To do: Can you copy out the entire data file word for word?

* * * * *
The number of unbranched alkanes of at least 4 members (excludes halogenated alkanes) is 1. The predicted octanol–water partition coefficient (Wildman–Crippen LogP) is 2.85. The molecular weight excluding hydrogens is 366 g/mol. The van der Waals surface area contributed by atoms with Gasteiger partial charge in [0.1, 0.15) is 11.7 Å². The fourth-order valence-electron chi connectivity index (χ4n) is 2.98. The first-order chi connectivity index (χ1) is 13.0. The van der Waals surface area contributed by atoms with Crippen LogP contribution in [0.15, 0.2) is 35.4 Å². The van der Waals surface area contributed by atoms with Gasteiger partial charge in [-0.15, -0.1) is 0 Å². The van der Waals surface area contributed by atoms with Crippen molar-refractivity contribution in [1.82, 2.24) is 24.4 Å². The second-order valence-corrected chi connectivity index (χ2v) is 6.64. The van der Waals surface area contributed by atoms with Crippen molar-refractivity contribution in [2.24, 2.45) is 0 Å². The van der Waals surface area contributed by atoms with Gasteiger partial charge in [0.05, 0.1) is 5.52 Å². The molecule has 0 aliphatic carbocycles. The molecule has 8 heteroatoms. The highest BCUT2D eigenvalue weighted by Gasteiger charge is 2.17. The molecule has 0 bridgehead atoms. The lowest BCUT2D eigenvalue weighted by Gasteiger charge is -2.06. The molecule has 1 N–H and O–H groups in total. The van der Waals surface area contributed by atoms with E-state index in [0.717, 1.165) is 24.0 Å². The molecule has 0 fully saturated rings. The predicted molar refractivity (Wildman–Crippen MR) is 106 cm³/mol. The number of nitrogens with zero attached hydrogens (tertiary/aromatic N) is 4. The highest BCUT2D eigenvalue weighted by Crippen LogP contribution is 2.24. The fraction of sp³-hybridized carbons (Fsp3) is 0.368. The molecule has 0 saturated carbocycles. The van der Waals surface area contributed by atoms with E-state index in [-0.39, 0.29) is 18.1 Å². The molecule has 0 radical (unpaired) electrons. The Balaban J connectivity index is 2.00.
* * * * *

The number of unbranched alkanes of at least 4 members (excludes halogenated alkanes) is 1. The predicted octanol–water partition coefficient (Wildman–Crippen LogP) is 2.85. The molecular weight excluding hydrogens is 366 g/mol. The van der Waals surface area contributed by atoms with Gasteiger partial charge in [0.1, 0.15) is 11.7 Å². The fourth-order valence-electron chi connectivity index (χ4n) is 2.98. The first-order chi connectivity index (χ1) is 13.0. The van der Waals surface area contributed by atoms with Crippen LogP contribution in [0.15, 0.2) is 35.4 Å². The van der Waals surface area contributed by atoms with Gasteiger partial charge in [-0.15, -0.1) is 0 Å². The van der Waals surface area contributed by atoms with Crippen molar-refractivity contribution in [1.82, 2.24) is 24.4 Å². The second-order valence-corrected chi connectivity index (χ2v) is 6.64. The van der Waals surface area contributed by atoms with Crippen molar-refractivity contribution in [2.24, 2.45) is 0 Å². The van der Waals surface area contributed by atoms with Gasteiger partial charge in [0.05, 0.1) is 5.52 Å². The molecule has 0 aliphatic carbocycles. The molecule has 8 heteroatoms. The highest BCUT2D eigenvalue weighted by Gasteiger charge is 2.17. The molecule has 0 bridgehead atoms. The lowest BCUT2D eigenvalue weighted by Gasteiger charge is -2.06. The molecule has 1 N–H and O–H groups in total. The van der Waals surface area contributed by atoms with E-state index in [0.717, 1.165) is 24.0 Å². The molecule has 0 fully saturated rings. The predicted molar refractivity (Wildman–Crippen MR) is 106 cm³/mol. The number of nitrogens with zero attached hydrogens (tertiary/aromatic N) is 4. The highest BCUT2D eigenvalue weighted by Crippen LogP contribution is 2.24. The fraction of sp³-hybridized carbons (Fsp3) is 0.368. The molecule has 0 saturated carbocycles. The van der Waals surface area contributed by atoms with E-state index in [-0.39, 0.29) is 18.1 Å². The molecule has 0 radical (unpaired) electrons. The Balaban J connectivity index is 2.00.